People of openSUSE: Sarah Julia Kriesch
Please introduce yourself!
My name is Sarah Julia Kriesch. I’m 30 years old and I am a work experienced student at the TH Nürnberg. I am educated as a Computer Science Expert for System Integration, worked as a Linux System Administrator and Linux Systems Engineer/ ITO Coordinator, and work as a Working Student at ownCloud. I am a founder of the AG Open Source at our university and a founder of the Heroes team at openSUSE. Last year I joined the Release Management team, too. This year I was elected as an openSUSE Board Member.
How do people usually call you? What nickname do you use on IRC. Do you have a blog or any other web site you would like to share?
All people in the community are saying Sarah. My nickname is AdaLovelace, because I needed an anonymous name after my education. My educator didn’t want to watch me as a member of openSUSE and my friends said that would be a great role model for me. You can find my blog under https://sarah-julia-kriesch.eu.
What are you doing for a living? Are you paid to work on openSUSE?
I am living the student freedom at the moment. I won’t be paid for the work at openSUSE. I get the scholarship Aufstiegsstipendium by the BMBF. Additional to that I receive some money as a Working Student from ownCloud. It is fantastic to work for open source projects. I transfer that with the AG Open Source to our university, too.
When and why did you start using openSUSE?
I started with openSUSE in my 2nd year of education as a Computer Science Expert. We used openSUSE as an a minimal system at our vocational school and I used SLES 10 in my education company. I wanted to organize a class trip to SUSE because we had many Linux enthusiasts in our class and I wanted to become a Linux System Administrator. I was invited to the openSUSE Conference 11 then. I met the community which changed my life. After that I was a private openSUSE user, too.
What was your first contribution to openSUSE?
My first contribution at openSUSE was volunteering at conferences (registration desk, video team, speaking). That’s a fantastic event every year. After that I began with German translations and contributed more and more to the German wiki.
In what way do you participate in openSUSE today and what keeps you going?
I am an Advocate and represent openSUSE on most German open source events. Last year I founded the Heroes team with my friends. I am a wiki admin there. I am a member of the Release Management team of Leap, coordinate a little bit the Translation team in the last months before the release day and contribute there, too. I test releases and create bugs, if I can find them. Since this year I am openSUSE Board member.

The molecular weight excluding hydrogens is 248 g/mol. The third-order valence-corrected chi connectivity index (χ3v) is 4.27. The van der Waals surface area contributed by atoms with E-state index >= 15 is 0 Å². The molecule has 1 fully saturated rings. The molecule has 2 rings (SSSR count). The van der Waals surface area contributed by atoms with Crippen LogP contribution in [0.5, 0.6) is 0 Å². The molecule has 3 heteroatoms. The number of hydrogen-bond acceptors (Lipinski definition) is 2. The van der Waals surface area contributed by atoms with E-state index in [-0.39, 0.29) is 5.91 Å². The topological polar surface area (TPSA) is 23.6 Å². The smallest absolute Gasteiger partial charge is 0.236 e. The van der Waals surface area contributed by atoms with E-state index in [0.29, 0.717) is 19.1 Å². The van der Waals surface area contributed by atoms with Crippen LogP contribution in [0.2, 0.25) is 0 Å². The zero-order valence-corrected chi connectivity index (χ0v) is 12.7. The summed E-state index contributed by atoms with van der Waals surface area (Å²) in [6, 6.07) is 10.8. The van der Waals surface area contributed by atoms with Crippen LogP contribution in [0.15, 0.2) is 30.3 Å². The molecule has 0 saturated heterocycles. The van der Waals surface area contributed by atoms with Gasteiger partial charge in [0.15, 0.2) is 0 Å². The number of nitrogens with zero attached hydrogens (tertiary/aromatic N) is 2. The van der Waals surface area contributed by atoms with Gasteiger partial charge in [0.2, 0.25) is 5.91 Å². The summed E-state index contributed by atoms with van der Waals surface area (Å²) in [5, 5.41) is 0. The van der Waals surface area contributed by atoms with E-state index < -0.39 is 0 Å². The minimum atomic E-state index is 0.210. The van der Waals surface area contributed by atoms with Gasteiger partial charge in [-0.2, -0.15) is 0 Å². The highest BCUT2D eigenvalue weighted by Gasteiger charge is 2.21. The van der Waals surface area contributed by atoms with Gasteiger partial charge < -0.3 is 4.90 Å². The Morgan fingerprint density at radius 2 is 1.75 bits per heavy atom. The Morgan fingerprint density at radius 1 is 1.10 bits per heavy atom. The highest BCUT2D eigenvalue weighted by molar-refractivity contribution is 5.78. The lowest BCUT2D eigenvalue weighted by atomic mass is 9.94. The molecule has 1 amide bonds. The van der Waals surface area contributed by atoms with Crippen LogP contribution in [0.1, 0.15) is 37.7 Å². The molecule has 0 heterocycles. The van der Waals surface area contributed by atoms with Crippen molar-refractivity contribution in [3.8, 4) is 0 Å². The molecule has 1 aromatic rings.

What have you learned in your time as part of the openSUSE community you would have wished to know when you started?
You live freedom in the community and can bring the openSUSE project forward if you like. The education degree isn’t important. You need only the motivation. You can meet people from different countries with different work/ education background.
When people ask you why they should use openSUSE instead of another distribution, what do you tell them?
openSUSE is easy to use and excellent for beginners. We offer many different desktops unlike any other Linux distribution. Leap is a stable system for servers and you can receive latest packages with Tumbleweed. A great thing for Ubuntu/ Debian users is the integrated apt-get command which converts apt-get commands to zypper commands. So it is easy to change/ to try openSUSE.
What are your favorite applications? What sets them apart?
My standard applications are Firefox, Konversation, GNOME Terminal and Evolution. That’s all you need for daily tasks and for communication.
Three words to describe openSUSE? Or make up a proper slogan!
best Linux distribution forever
What do you think the future holds for openSUSE?
It depends on the activity in the community and what other Linux communities are doing. Our tools like openQA and snapper will be used/ offered by other distributions, too. We go to other conferences and get visitors from other distributions. So we are open, which is great! We are looking towards more stability in Leap with the new release system. I believe we can get more users and contributors on this way. We should hold our position to be one of the best Linux distributions.
If you would have unlimited resources, what would you do with it?
I would split unlimited resources into different parts. I would use one part for studying and making our university into an open source campus. Another part would be for doing more operative tasks in the Heroes team and one part would be for pushing the openSUSE project forward.
Which is your favorite movie scene?
I like the scene in “Marie Curie” as Marie Curie insists on getting the 2nd Nobel prize because of the notification even though other people were opposed to it.
Star Trek or Star Wars?
Star Wars (but it is unimportant)
Torvalds or Stallman?
I enjoy the freedom in a Linux community. So it is a mixture of both…
Tumbleweed or Leap?
Leap. I am a member of the Release Management team for it. But Tumbleweed has got his own great features as a rolling release.
Show us a picture of something, you have always wanted to share!
All my shared pictures are on facebook and on my blog.
What would you like every person in the openSUSE community to know?
openSUSE is a community where you can grow. Everybody is unique and has got his talents. You can bring the openSUSE project with your ideas forward.